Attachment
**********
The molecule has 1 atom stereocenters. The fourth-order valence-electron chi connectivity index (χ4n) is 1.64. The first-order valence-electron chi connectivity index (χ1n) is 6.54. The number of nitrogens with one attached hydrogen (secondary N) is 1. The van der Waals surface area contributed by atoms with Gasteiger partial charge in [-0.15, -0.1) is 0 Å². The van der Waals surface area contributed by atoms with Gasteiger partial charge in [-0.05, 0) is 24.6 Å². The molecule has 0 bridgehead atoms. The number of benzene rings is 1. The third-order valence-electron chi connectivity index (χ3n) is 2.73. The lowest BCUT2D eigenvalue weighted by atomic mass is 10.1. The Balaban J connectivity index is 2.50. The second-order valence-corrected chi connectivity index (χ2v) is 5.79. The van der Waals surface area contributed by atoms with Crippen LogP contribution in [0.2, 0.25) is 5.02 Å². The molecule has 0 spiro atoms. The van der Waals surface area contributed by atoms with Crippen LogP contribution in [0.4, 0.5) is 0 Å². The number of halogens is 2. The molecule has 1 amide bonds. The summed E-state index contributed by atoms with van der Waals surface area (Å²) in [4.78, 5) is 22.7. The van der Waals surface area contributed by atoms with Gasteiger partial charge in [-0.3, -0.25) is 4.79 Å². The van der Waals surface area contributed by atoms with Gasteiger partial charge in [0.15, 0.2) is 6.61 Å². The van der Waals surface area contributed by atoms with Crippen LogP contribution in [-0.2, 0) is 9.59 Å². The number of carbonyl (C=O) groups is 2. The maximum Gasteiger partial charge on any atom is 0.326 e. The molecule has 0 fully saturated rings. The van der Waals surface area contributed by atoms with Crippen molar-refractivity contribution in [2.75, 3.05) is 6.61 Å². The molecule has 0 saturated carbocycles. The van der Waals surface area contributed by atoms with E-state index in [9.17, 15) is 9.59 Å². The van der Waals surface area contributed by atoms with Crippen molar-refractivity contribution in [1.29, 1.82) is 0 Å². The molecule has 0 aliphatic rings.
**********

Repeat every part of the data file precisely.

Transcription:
The molecule has 1 atom stereocenters. The fourth-order valence-electron chi connectivity index (χ4n) is 1.64. The first-order valence-electron chi connectivity index (χ1n) is 6.54. The number of nitrogens with one attached hydrogen (secondary N) is 1. The van der Waals surface area contributed by atoms with Gasteiger partial charge in [-0.15, -0.1) is 0 Å². The van der Waals surface area contributed by atoms with Gasteiger partial charge in [-0.05, 0) is 24.6 Å². The molecule has 0 bridgehead atoms. The number of benzene rings is 1. The third-order valence-electron chi connectivity index (χ3n) is 2.73. The lowest BCUT2D eigenvalue weighted by atomic mass is 10.1. The Balaban J connectivity index is 2.50. The second-order valence-corrected chi connectivity index (χ2v) is 5.79. The van der Waals surface area contributed by atoms with Crippen LogP contribution in [0.2, 0.25) is 5.02 Å². The molecule has 0 spiro atoms. The van der Waals surface area contributed by atoms with Crippen LogP contribution in [0.4, 0.5) is 0 Å². The number of halogens is 2. The molecule has 1 amide bonds. The summed E-state index contributed by atoms with van der Waals surface area (Å²) in [4.78, 5) is 22.7. The van der Waals surface area contributed by atoms with Gasteiger partial charge in [-0.3, -0.25) is 4.79 Å². The van der Waals surface area contributed by atoms with Gasteiger partial charge in [0.15, 0.2) is 6.61 Å². The van der Waals surface area contributed by atoms with Crippen LogP contribution in [-0.2, 0) is 9.59 Å². The number of carbonyl (C=O) groups is 2. The maximum Gasteiger partial charge on any atom is 0.326 e. The molecule has 0 fully saturated rings. The van der Waals surface area contributed by atoms with Crippen molar-refractivity contribution in [2.75, 3.05) is 6.61 Å². The molecule has 0 saturated carbocycles. The van der Waals surface area contributed by atoms with E-state index in [9.17, 15) is 9.59 Å². The van der Waals surface area contributed by atoms with Crippen molar-refractivity contribution in [1.29, 1.82) is 0 Å². The molecule has 0 aliphatic rings.